Angelica archangelica | Also known as: St. Michael's flower, Ground ash, Holy ghost, Archangel | Rating: 3 votes | Print / Pdf

Not much of a looker but damn good to eat

Angelica archangelica also goes by the names Holy Ghost and Wild celery. It is grown mainly for its edible roots and fluted stems that resemble celery stalks, rather than for ornamental purposes. It will grow to six feet in height. The leaves are made up of several toothed leaflets. It has clusters of umbrella shaped flowers that are green in colour. It's been grown for both culinary and medicinal purposes since the 10th century. It's used as a flavouring, and the stems are candied to be used as a cake topping. It's also used as a remedy for digestive ailments.

Rate it:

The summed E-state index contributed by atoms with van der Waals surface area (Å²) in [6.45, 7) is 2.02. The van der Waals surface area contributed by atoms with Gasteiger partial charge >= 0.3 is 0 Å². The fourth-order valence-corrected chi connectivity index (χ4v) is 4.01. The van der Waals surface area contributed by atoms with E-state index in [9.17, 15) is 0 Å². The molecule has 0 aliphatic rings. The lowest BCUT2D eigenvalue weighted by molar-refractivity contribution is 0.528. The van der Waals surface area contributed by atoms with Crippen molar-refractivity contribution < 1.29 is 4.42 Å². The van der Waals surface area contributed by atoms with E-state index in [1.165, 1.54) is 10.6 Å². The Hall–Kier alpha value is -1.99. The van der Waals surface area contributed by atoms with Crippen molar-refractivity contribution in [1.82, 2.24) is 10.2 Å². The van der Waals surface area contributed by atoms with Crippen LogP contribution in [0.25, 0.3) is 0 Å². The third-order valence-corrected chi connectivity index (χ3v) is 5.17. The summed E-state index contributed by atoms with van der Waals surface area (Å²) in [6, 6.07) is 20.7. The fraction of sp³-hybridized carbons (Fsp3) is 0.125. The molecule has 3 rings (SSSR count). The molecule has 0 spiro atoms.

Known dangers?
  • no
Height [m]
  • 2
Spread [m]
  • 1.2
Dominant flower colour
  • Yellow
Flower Fragrance
  • No, neutral please
Flowering seasons
  • Early summer
  • Mid summer
Foliage in summer
  • Green
  • Yes, let it smell
Propagation methods
  • seed
Growth habit
  • Open stems
  • Spreading
  • Upright
  • Acidic
  • Neutral
  • Alkaline
Hardiness zone
  • Z4-9
Heat zone
  • H9-1
Winter temperatures [°C]
  • -34 - -1
Heat days
  • 0 - 150
  • well-drained
  • well-drained but frequently watered
Soil type
  • Clay
  • chalky
  • loams
Sun requirements
  • Full sun
  • Partial shade
  • Exposed
  • Sheltered
Standard category
  • Flowers & bulbs
  • Wild flowers
Grown for
  • Architectural, culinary use and Medicinal use
Creative category
  • Fast growing
  • For Beginners
  • Show-offs
  • Pond plants
  • Author's choice
Garden type
  • Woodland
  • Cottage garden
  • Pond
  • Wildlife gardens
  • Meadows
Garden spaces
  • Flower beds
  • Specimen
  • Architectural
  • Borders
Gardening expertise
  • beginner
Time to reach full size
  • 1 to 2 years